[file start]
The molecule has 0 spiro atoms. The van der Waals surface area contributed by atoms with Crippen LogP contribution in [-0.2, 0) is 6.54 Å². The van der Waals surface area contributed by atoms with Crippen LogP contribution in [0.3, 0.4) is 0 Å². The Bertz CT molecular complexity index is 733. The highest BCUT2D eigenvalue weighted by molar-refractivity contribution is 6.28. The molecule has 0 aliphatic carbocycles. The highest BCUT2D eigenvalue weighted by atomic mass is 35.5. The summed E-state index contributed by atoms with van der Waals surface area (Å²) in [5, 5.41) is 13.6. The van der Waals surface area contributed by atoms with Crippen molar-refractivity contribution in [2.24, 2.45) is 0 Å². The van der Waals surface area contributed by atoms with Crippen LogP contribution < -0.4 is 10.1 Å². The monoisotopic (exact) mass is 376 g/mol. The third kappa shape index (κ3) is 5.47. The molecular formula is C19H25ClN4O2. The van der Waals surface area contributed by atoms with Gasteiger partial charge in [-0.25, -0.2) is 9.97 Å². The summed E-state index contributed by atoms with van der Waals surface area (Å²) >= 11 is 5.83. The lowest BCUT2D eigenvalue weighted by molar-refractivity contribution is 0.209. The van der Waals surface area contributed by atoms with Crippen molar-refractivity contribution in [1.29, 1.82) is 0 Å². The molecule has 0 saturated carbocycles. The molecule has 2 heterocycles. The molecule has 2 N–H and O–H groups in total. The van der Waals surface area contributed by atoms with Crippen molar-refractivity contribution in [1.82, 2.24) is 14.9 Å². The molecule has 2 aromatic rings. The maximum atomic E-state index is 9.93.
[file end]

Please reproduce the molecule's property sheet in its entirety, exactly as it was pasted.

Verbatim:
The molecule has 0 spiro atoms. The van der Waals surface area contributed by atoms with Crippen LogP contribution in [-0.2, 0) is 6.54 Å². The van der Waals surface area contributed by atoms with Crippen LogP contribution in [0.3, 0.4) is 0 Å². The Bertz CT molecular complexity index is 733. The highest BCUT2D eigenvalue weighted by molar-refractivity contribution is 6.28. The molecule has 0 aliphatic carbocycles. The highest BCUT2D eigenvalue weighted by atomic mass is 35.5. The summed E-state index contributed by atoms with van der Waals surface area (Å²) in [5, 5.41) is 13.6. The van der Waals surface area contributed by atoms with Crippen molar-refractivity contribution in [2.24, 2.45) is 0 Å². The van der Waals surface area contributed by atoms with Crippen LogP contribution < -0.4 is 10.1 Å². The monoisotopic (exact) mass is 376 g/mol. The third kappa shape index (κ3) is 5.47. The molecular formula is C19H25ClN4O2. The van der Waals surface area contributed by atoms with Gasteiger partial charge in [-0.25, -0.2) is 9.97 Å². The summed E-state index contributed by atoms with van der Waals surface area (Å²) >= 11 is 5.83. The lowest BCUT2D eigenvalue weighted by molar-refractivity contribution is 0.209. The van der Waals surface area contributed by atoms with Crippen molar-refractivity contribution in [1.29, 1.82) is 0 Å². The molecule has 0 saturated carbocycles. The molecule has 2 heterocycles. The molecule has 2 N–H and O–H groups in total. The van der Waals surface area contributed by atoms with Crippen molar-refractivity contribution in [1.82, 2.24) is 14.9 Å². The molecule has 2 aromatic rings. The maximum atomic E-state index is 9.93.